One day, yes, He’ll take care of the political, too. But I think we might be missing opportunities to do what Jesus told us to do because we’re so focused on doing what we think our culture needs. Might not obedience allow us to have our cake (make disciples) and eat it too (have a better society because of all the followers of Christ)?



  4. The brethren of The Messiah are but “aliens and pilgrims while the earth” for their “citizenship is in Heaven”!

    So it is that they are exhorted to:

    “Love Not The World”

    ”For the WHOLE(not just a portion) world is under the control of the evil one”…….(I John 5:19)

    “Love not the world, neither the things that are in the world. If any man loves the world, the love of the Father is not in him. For all that is in the world, the lust of the flesh, and the lust of the eyes, and the pride of life, is not of the Father, but is of the world. And the world will pass away, and the lust thereof: but he that does the will of The Only True GOD will abide for ever.”(IJohn2:15-17)

    “If you were of the world, the world would love it’s own: but because you are not of the world, but I have chosen you out of the world, therefore the world hates you. Remember the word that I said unto you, the servant is not greater than his Master. If they have persecuted Me, they will also persecute you; if they have kept My saying, they will keep yours also.” (John15:19-20)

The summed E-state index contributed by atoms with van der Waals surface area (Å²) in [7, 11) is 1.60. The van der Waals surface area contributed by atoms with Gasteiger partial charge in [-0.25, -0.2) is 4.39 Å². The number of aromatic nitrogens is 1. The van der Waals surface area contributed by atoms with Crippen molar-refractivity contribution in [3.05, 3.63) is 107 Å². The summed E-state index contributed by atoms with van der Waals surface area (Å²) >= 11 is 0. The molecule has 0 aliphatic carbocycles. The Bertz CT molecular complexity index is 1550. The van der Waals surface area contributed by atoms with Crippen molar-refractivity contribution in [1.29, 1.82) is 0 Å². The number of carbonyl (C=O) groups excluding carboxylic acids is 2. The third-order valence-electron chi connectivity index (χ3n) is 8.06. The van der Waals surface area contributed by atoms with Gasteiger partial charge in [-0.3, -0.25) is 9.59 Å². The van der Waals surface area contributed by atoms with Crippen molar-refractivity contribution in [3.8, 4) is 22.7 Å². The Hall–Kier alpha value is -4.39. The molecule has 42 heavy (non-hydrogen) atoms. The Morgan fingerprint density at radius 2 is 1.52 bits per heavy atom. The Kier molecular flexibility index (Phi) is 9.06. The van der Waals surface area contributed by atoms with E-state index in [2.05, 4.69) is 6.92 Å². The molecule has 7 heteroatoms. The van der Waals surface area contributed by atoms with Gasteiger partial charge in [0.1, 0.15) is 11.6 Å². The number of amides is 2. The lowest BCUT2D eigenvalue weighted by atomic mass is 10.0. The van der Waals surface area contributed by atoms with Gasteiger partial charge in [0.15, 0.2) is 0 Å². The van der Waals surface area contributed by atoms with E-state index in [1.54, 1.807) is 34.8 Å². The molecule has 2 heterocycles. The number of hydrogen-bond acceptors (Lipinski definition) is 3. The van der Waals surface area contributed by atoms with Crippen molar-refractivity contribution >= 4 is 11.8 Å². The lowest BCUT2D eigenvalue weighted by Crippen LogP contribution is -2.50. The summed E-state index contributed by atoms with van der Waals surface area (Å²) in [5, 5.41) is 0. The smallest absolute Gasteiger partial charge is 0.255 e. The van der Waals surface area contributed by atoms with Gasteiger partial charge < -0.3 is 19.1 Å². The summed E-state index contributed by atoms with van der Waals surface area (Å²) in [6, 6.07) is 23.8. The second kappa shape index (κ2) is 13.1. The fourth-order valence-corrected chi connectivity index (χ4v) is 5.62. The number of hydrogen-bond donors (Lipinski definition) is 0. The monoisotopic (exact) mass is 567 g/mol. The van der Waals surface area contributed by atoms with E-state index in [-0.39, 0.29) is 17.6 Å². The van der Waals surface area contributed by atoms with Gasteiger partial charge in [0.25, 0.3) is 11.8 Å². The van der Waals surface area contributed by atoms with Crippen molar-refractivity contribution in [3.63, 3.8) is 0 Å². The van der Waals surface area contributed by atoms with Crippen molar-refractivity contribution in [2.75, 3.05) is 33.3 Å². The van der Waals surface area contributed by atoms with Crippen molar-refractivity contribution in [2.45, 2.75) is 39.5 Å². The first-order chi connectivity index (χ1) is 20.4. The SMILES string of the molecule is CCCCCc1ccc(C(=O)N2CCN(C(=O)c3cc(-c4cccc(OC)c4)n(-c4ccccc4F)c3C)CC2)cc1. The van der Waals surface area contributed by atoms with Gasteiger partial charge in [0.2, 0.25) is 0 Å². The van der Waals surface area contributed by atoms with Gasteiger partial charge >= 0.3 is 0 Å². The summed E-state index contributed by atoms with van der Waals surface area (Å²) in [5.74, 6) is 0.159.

“Where do wars and fighting among you come from? Do they not come of your lusts that war in your members? You lust, and have not: you kill, and desire to have, and cannot obtain: you fight and war yet you have not, because you ask not. You ask, and receive not, because you ask amiss, that you may consume it upon your lusts. You adulterers and adulteresses, don’t you know that friendship with the world is to be at enmity with The Only True GOD? Therefore whoever will be a friend of the world is the enemy of The Only True GOD.” (James 4:1-4)

    “The world cannot hate you; but the world hates Me, because I testify that the works of this world are evil.” (John 7:7)” and “The Messiah gave Himself for our sins, that He might deliver us from this present evil world, according to the will of The Only True God, Our Father.”(Gal 1:4)

    The Messiah testified: “If the world hates you know that it hated Me before it hated you.”(John 5:18) Truly, Truly, I say unto you, except a corn of wheat fall into the ground and die, it abides alone: but if it die it brings forth much fruit. He that loves his life in this world shall lose it; and he that hates his life in this world shall have it unto life eternal.” (John 12:24-25)

    John testified: “Marvel not, my brethren, if the world hates you.” (I John 3:13) “ James testified, “Whoever would be a friend of this world is the enemy of GOD”(James4:4)

    “Come Out of her, MY people”!

    Global warming, polluted air, land and waters, toxic wastes, sexual perversion, evil inventions of destruction, greed, hate, carnal warfare, dis-ease(no-peace),,etc,, are all destructive processes that have their root in “the lust of the eye, the lust of the flesh, and the pride of life” all of which fuel the fires of mankind’s “imag”ination ;-(